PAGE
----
A new inter-agency task force has been set up to ensure there is comprehensive support to help women prepare for motherhood, and help children attain good health and well-being from their early years.
A local study - Growing Up In Singapore Towards Healthy Outcomes, or Gusto - has shown that a mother's health can directly influence her child's development, and that a child's early years can have a lasting impact on later life outcomes.
"These findings underscore the importance of intervening early in life to prevent disadvantages from snowballing, and that parents play a key role to a child's longer-term development," Second Minister for Health Masagos Zulkifli said at the ministry's budget debate yesterday.
The minister, who chairs the task force that oversees the development and implementation of the five-year Child and Maternal Health and Well-being action plan, said: "Its scope will span from pre-conception to adolescents aged 18 years old - many critical developmental milestones occur then."
Mr Masagos, who is also the Minister for Social and Family Development, added: "These are part of our larger efforts to improve the population's health by addressing individual health needs and modifiable risk factors, beyond the healthcare domain."
The task force will bring together agencies such as the Early Childhood Development Agency, Health Promotion Board, Ministry of Culture, Community and Youth, Ministry of Education, Ministry of Social and Family Development, Prime Minister's Office and public healthcare clusters.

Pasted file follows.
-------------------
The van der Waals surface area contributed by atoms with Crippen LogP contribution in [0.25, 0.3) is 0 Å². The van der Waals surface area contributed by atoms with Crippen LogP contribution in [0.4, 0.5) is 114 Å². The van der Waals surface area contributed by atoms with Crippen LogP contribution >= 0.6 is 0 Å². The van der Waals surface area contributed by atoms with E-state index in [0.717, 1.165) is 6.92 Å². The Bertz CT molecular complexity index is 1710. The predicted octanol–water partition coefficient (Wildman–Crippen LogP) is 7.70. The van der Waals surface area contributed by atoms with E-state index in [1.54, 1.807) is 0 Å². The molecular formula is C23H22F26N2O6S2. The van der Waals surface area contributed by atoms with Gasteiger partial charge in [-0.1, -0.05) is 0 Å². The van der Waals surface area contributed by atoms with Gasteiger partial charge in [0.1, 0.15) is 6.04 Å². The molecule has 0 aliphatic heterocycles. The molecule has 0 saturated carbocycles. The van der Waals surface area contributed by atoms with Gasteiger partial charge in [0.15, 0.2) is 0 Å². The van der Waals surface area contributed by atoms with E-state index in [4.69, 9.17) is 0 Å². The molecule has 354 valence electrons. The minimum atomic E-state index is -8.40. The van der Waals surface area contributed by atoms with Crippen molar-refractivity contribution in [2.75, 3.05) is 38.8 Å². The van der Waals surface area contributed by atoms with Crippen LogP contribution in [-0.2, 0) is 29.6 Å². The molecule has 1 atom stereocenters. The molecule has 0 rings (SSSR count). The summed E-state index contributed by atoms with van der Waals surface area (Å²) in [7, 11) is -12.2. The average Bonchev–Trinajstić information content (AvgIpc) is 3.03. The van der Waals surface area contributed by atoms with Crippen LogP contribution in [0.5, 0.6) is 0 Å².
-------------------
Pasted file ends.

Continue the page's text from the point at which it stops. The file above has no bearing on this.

The aim is to have a plan that will be implemented in phases, with the first phase expected to be ready by early next year.
Professor Chong Yap Seng, a member of the action plan's work group, told The Straits Times that the team will look at how to keep women in good physical and mental health for motherhood, support the development of a healthier next generation and reduce the prevalence of childhood obesity through sustained lifestyle changes.
Prof Chong, who is executive director of the Singapore Institute for Clinical Sciences at the Agency for Science, Technology and Research, said poor mental health in pregnant women has been shown to have an adverse impact on their children.
In the Gusto study, nearly 40 per cent of the mothers had high levels of depressive symptoms, which were associated with changes in their babies' brains.
"The children of mothers with high levels of depressive symptoms also performed poorer in tests of their socio-emotional regulation, executive function, reasoning, memory and other pre-academic skills at four years of age," he added.
Prof Chong, who is also the study's lead principal investigator and dean of the National University of Singapore's Yong Loo Lin School of Medicine, said other studies have shown that mental health disorders are a major burden among children and adolescents in Singapore.
Another action plan work group member, Associate Professor Chan Yoke Hwee, chairman of the division of medicine at KK Women's and Children's Hospital, said: "Approximately one in 10 pregnant women exhibits clinical symptoms of depression.
"One in 25 women has depressive symptoms after delivery that required intervention."
This problem is not uncommon, she said, and can be detected through systematic screening and assessment.
The challenge is to raise public awareness and encourage women to undergo assessment and intervention if required, she added.
Prof Chong said: "Pregnancy is like national service, so employers have to be fair to (women). Maybe maternity leave needs to be enhanced or lengthened."
He noted that women are also starting their families later and having fewer children.
Prof Chong said: "We are not replacing ourselves. Beyond this scary demographic reality, older mothers will have more health issues during pregnancy.
"The Government recognises that a lot of health and well-being issues stem from early life... There is a need to protect and optimise our human capital."